Here's the post that I wrote on my new substack account yesterday, and shared via a link on this blog. I like substack, but after a day of pondering how much I like it, I'm leaning toward sticking with my three blogs as ways to share my writing.
If I was starting fresh, substack would appeal to me. But given the many years of history I have with each of my blogs, it just seems to make sense to stick with what's working for me. I can always use substack as a backup to Typepad, my blogging service, since now and then Typepad has a lengthy outage.
If this happens again, you could head to brianhines.substack.com to see what I'm writing about while I wait for Typepad to be fixed.
Atheist me speaks to religious you
Hi. I’m Brian. I’m an atheist. I don’t believe in God.
I used to, for 35 years. But not anymore. I’m addressing this post to those of you who do believe in God. Not with the goal of making you like me, a non-believer.
I just want to help you understand how us atheists and agnostics (who basically are undercover atheists) look upon religious belief.
Of course, I don’t speak for all atheists. I’m just sharing my own view. But most of my friends also are atheists, and we frequently talk about religion, so I’m pretty sure that what I’m about to say largely meshes with their perspective.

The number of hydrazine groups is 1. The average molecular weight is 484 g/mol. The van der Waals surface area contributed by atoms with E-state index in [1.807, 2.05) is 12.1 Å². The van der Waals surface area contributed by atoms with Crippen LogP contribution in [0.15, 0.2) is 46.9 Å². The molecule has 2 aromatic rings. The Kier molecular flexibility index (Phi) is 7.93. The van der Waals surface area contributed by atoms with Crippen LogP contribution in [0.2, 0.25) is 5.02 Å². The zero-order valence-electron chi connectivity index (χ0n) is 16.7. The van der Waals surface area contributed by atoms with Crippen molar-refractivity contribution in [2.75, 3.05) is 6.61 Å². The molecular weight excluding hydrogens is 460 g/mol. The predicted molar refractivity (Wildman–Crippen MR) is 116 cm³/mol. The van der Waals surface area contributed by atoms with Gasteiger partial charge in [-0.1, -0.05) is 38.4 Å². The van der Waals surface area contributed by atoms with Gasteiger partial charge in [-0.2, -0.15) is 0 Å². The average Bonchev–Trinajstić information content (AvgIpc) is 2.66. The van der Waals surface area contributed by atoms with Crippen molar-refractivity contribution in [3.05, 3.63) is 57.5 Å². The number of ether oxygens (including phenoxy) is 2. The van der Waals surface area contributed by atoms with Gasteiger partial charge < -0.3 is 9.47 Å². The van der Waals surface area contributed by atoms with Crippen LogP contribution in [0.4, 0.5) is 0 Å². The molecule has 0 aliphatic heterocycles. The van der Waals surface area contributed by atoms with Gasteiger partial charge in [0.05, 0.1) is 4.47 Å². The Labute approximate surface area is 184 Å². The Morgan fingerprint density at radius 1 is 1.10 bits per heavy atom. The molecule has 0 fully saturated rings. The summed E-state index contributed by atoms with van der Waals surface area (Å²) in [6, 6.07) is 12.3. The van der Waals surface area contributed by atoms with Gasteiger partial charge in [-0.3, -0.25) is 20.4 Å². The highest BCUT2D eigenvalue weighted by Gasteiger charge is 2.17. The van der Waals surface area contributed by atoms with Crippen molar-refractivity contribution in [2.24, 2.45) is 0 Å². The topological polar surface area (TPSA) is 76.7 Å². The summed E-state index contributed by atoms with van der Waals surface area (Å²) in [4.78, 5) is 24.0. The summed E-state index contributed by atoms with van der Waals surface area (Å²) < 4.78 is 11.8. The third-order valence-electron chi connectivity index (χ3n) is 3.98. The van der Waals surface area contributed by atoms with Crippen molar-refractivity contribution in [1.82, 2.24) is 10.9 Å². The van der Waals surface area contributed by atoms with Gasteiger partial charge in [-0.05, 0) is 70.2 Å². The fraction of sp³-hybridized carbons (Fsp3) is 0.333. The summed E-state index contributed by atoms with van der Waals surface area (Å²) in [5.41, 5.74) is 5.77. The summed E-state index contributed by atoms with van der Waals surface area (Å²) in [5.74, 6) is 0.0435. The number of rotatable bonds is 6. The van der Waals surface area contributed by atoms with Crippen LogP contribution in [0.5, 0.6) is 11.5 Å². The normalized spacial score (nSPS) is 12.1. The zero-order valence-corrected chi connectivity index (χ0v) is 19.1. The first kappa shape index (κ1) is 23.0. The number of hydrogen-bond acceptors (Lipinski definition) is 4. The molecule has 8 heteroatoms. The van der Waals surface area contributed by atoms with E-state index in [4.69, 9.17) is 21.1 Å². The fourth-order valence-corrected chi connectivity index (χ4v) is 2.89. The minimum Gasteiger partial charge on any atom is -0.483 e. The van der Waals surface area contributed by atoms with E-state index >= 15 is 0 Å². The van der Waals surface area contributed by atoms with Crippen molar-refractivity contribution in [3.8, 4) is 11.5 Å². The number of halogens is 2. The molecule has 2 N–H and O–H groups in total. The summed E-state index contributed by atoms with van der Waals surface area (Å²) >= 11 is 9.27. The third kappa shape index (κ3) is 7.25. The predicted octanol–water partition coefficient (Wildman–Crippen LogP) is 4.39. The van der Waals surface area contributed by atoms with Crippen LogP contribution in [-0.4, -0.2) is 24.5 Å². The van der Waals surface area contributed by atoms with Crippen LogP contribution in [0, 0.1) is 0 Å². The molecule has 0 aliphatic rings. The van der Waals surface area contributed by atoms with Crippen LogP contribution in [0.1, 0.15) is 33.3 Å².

Let’s start with belief.
That’s obviously a big part of religion, which deals with mystery. What happens after we die? Is there a supernatural realm in addition to this material world? Is there a creator God or has existence always existed? Does morality reside in a divine will or is it purely human?
Questions like these aren’t objectively factual, like “How far is the moon from Earth?” They’re subjective, a matter of belief and, for religious people, faith. Atheists like me answer them either by saying no one knows, or talking about likelihoods: Since there’s no demonstrable evidence of the supernatural, probably it doesn’t exist.
But atheists have no problem with religious belief. At least, taken on its own. (I’ll soon explain what I mean by that.)
Life can be tough. Pain, disappointment, sorrow, disease, death — these and so many other misfortunes can be very difficult to deal with. The way I see it, whatever helps us get through difficult times is a good thing, so long as our source of support doesn’t harm ourselves or other people.